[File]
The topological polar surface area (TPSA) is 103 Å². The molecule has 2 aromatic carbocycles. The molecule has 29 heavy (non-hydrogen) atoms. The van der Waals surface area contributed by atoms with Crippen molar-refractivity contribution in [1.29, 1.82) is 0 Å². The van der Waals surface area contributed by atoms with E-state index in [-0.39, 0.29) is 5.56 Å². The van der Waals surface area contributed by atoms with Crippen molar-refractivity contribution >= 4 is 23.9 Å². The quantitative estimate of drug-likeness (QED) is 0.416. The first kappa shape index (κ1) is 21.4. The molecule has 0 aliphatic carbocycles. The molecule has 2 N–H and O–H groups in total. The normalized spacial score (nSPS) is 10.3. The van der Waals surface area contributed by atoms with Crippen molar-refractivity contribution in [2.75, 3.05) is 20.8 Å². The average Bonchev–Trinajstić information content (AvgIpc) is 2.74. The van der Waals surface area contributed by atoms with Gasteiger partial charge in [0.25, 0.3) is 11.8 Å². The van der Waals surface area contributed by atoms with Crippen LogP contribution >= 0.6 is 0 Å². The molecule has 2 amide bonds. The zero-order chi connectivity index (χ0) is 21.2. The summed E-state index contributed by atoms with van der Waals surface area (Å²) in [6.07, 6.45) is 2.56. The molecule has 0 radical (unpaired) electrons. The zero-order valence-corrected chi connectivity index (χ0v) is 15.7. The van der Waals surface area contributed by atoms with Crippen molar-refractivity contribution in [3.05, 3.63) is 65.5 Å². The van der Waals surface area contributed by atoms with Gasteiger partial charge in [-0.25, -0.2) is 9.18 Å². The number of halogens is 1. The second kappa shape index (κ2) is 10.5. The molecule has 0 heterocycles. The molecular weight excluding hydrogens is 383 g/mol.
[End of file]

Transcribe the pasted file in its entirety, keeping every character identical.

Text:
The topological polar surface area (TPSA) is 103 Å². The molecule has 2 aromatic carbocycles. The molecule has 29 heavy (non-hydrogen) atoms. The van der Waals surface area contributed by atoms with Crippen molar-refractivity contribution in [1.29, 1.82) is 0 Å². The van der Waals surface area contributed by atoms with E-state index in [-0.39, 0.29) is 5.56 Å². The van der Waals surface area contributed by atoms with Crippen molar-refractivity contribution >= 4 is 23.9 Å². The quantitative estimate of drug-likeness (QED) is 0.416. The first kappa shape index (κ1) is 21.4. The molecule has 0 aliphatic carbocycles. The molecule has 2 N–H and O–H groups in total. The normalized spacial score (nSPS) is 10.3. The van der Waals surface area contributed by atoms with Crippen molar-refractivity contribution in [2.75, 3.05) is 20.8 Å². The average Bonchev–Trinajstić information content (AvgIpc) is 2.74. The van der Waals surface area contributed by atoms with Gasteiger partial charge in [0.25, 0.3) is 11.8 Å². The van der Waals surface area contributed by atoms with Crippen LogP contribution >= 0.6 is 0 Å². The molecule has 2 amide bonds. The zero-order chi connectivity index (χ0) is 21.2. The summed E-state index contributed by atoms with van der Waals surface area (Å²) in [6.07, 6.45) is 2.56. The molecule has 0 radical (unpaired) electrons. The zero-order valence-corrected chi connectivity index (χ0v) is 15.7. The van der Waals surface area contributed by atoms with Crippen molar-refractivity contribution in [3.05, 3.63) is 65.5 Å². The van der Waals surface area contributed by atoms with Gasteiger partial charge in [-0.25, -0.2) is 9.18 Å². The number of halogens is 1. The second kappa shape index (κ2) is 10.5. The molecule has 0 heterocycles. The molecular weight excluding hydrogens is 383 g/mol.